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From: TSS ()
Subject: GW STACKS DECK AGAINST R-CALF Montana court date on Canada cattle trade postponed
Date: July 20, 2005 at 12:17 pm PST

Montana court date on Canada cattle trade postponed

Wednesday, July 20, 2005 2:55:38 PM ET

WASHINGTON (Reuters) - A July 27 federal district court hearing at which U.S. ranchers group R-CALF hoped to permanently close the border to imports of Canadian cattle has been postponed, a court clerk told Reuters on Wednesday.

The hearing in Billings, Montana, has been "vacated until further order from the court," the clerk said, adding that no other details were available.

A federal appeals court ruled last week that the U.S. government could end a two-year ban on imports of Canadian cattle imposed after Ottawa discovered its first domestic case of mad cow disease.

The appeals court decision overturned a March ruling by a Montana judge who temporarily halted, at R-CALF's request, the government plan to reopen the border to shipment of Canadian cattle under 30 months old.


--------------------------------------------------------------------------------
(c) Reuters 2005.

http://www.metronews.ca/reuters_national.asp?id=84838


Judge postpones R-CALF hearing
Last Updated Jul 20 2005 01:56 PM CDT
CBC News
A Montana judge has delayed a hearing into whether the U.S. border should be permanently closed to Canadian cattle while he reads a pertinent decision from a federal appeals court.

On July 27, Judge Richard Cebull was to begin hearing arguments from R-CALF about why a temporary injunction he issued to keep the border closed should be extended.

But last week, three appeal court judges overturned the temporary injunction and said they will release their written explanation.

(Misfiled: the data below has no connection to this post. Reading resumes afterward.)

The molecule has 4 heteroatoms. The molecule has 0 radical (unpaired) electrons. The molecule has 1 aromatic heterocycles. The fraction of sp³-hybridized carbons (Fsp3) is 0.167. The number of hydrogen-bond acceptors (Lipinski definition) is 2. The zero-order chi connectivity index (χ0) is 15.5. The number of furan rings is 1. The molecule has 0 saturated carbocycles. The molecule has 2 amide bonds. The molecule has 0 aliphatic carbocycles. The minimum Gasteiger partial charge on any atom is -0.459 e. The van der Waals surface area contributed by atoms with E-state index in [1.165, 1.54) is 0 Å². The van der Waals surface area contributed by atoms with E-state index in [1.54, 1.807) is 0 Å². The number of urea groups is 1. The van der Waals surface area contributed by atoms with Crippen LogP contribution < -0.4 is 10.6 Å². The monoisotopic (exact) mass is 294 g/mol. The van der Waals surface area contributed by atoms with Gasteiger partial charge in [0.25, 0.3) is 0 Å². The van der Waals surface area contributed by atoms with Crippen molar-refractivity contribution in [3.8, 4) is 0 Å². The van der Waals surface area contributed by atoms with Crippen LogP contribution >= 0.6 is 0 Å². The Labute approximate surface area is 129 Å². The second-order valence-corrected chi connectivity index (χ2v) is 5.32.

Cebull said Wednesday that because he has yet to see the opinion, he won't hear R-CALF's arguments. After reading the decision he will decide whether further hearings are necessary.

Canadian cattle crossed the border into the U.S. for the first time in more than two years Monday, taking advantage of the appeals court decision that allowed animals under the age of 30 months into the country.

The U.S. Department of Agriculture had said that in light of the ruling, it would immediately begin the process to resume imports.

FROM JULY 15, 2005: Border to open to cattle: U.S.
The USDA had been ready to open the border on March 7, but days before Cebull granted a temporary injunction sought by the American ranchers' group R-CALF, which argued Canada doesn't adequately test for mad cow disease.

The USDA had determined that Canada was a minimal risk region for bovine spongiform encephalopathy.

R-CALF has said it would take the matter to the Supreme Court.

The U.S. closed its border to Canadian beef in May 2003, after the first case of BSE in a Canadian-born cow was confirmed. There have been two other positive cases since then, and the first case of BSE in the U.S. – an infected cow in Washington state in December 2003 – had been born in Canada.

Last month, the U.S. confirmed its first case of BSE in a U.S.-born cow.

The U.S. resumed the import of some cuts of Canadian beef in August 2003, but still won't allow cattle to cross the border. It had planned to start by allowing animals under the age of 30 months into the country.

The Canadian cattle industry has lost an estimated $6.5 billion since the border closed.

http://sask.cbc.ca/regional/servlet/View?filename=cebull050720

TSS



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